According to Foti et al.  the chemical composition of artichoke seeds was the following: crude protein 21.6%, crude fiber 17.1%, crude oil 24.05% and ash 3.8%. Raccuia and Melilli  have shown like Cynara oil is suitable for human consumption.
Saponins, sesquiterpene lactones, flavones, sterols, coumarins and lignans have been identified and quantified in seeds of Cynara [12,13]. Georgieva et al. , by comparing the radical scavenging capacity towards 1,1-diphenyl-2-picrylhydrazyl (DPPH) of ethanol extracts prepared from Cynara scolymus L. seeds and leaves, have demonstrated that at any studied concentration of the seeds extract the percent of the scavenged DPPH radicals was considerably higher than that calculated for the leaves extract.
Among the various kinds of natural antioxidants, polyphenols have received much attention. These compounds exhibit a wide range of physiological properties, such as anti-allergic, anti-atherogenic, anti-inflammatory, antimicrobial, antioxidant, anti-thrombotic, cardioprotective, and vasodilatory effects [16,17].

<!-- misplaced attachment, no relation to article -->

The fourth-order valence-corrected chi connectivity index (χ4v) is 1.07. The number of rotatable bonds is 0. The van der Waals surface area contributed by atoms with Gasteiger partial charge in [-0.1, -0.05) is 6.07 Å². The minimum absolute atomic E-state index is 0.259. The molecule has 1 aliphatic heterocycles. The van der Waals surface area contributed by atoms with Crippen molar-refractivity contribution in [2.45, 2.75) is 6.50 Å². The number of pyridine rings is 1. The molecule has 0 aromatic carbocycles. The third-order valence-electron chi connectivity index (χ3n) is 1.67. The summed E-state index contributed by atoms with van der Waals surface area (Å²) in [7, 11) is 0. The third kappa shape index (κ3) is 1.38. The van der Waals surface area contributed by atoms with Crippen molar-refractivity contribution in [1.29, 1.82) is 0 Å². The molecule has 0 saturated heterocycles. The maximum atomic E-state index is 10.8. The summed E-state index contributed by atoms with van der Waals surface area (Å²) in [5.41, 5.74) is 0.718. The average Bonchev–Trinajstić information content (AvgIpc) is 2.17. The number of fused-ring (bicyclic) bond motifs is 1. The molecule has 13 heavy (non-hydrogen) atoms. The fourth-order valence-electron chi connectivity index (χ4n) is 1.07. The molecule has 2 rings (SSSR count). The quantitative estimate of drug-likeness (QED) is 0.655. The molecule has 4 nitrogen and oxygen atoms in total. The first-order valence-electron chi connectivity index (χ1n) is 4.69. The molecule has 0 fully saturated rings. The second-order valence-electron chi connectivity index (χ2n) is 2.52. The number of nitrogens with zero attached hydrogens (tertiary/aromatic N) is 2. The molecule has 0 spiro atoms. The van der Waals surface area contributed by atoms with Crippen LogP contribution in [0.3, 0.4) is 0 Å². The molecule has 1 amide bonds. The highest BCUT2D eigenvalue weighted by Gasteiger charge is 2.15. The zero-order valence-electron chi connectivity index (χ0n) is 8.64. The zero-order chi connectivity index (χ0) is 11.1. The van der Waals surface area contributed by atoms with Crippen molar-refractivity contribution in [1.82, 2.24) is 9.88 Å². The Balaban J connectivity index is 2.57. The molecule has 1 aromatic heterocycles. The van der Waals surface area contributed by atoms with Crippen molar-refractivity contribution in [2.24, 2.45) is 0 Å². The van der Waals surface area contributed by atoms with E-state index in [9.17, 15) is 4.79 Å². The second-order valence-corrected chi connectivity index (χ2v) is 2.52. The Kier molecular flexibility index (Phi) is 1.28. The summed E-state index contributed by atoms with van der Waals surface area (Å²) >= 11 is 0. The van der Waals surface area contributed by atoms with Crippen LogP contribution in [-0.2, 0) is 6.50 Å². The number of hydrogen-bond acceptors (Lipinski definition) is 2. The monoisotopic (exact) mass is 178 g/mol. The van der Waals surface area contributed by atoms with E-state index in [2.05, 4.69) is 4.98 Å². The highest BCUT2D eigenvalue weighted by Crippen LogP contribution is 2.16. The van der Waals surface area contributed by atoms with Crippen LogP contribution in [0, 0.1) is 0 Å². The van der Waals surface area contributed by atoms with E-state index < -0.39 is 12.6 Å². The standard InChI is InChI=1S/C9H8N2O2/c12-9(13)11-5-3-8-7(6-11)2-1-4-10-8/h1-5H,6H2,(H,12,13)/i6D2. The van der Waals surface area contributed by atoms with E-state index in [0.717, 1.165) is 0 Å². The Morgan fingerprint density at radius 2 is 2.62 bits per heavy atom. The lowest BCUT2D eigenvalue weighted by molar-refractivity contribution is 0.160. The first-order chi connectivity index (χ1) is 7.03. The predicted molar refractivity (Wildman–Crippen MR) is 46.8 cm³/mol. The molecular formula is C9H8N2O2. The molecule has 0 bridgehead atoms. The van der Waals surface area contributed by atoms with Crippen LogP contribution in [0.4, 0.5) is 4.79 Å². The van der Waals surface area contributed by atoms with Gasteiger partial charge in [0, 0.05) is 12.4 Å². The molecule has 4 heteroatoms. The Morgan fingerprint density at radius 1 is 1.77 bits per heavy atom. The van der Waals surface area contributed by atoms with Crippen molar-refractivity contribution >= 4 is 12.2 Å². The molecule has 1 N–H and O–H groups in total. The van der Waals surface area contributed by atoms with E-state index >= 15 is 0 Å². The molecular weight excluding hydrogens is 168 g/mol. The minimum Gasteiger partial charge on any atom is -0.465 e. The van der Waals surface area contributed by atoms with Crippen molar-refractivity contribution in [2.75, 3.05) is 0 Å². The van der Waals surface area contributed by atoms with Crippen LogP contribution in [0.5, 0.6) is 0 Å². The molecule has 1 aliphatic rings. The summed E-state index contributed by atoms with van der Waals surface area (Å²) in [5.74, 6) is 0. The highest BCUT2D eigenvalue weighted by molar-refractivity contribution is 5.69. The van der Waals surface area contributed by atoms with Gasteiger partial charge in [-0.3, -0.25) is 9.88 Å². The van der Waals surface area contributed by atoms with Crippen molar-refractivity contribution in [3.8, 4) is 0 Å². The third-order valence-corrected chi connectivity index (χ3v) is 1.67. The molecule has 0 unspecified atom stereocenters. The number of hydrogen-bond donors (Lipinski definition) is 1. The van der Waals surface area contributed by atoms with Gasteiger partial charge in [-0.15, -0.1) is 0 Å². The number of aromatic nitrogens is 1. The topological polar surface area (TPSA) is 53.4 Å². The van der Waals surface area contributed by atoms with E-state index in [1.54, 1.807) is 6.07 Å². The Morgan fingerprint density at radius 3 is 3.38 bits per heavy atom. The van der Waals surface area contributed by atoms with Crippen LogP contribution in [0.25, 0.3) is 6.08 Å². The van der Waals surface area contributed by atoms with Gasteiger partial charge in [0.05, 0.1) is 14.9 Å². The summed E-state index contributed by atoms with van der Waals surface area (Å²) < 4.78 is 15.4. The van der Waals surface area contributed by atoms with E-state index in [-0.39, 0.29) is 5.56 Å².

Polyphenols exist as easily extractable compounds (free) (compounds solubilized by aqueous organic solvents) and as less extractable types (bound) (compounds that remain in their corresponding extraction residues) [18,19,20,21,22,23,24,25].
Recent investigations have used an alkaline hydrolysis, acid hydrolysis, or enzymatic digestion [26,27,28,29,30]; polyphenols content of plant foods have been underestimated: significant amounts of bioactive compounds remain in the residue from extraction as non extractable polyphenols [31,32].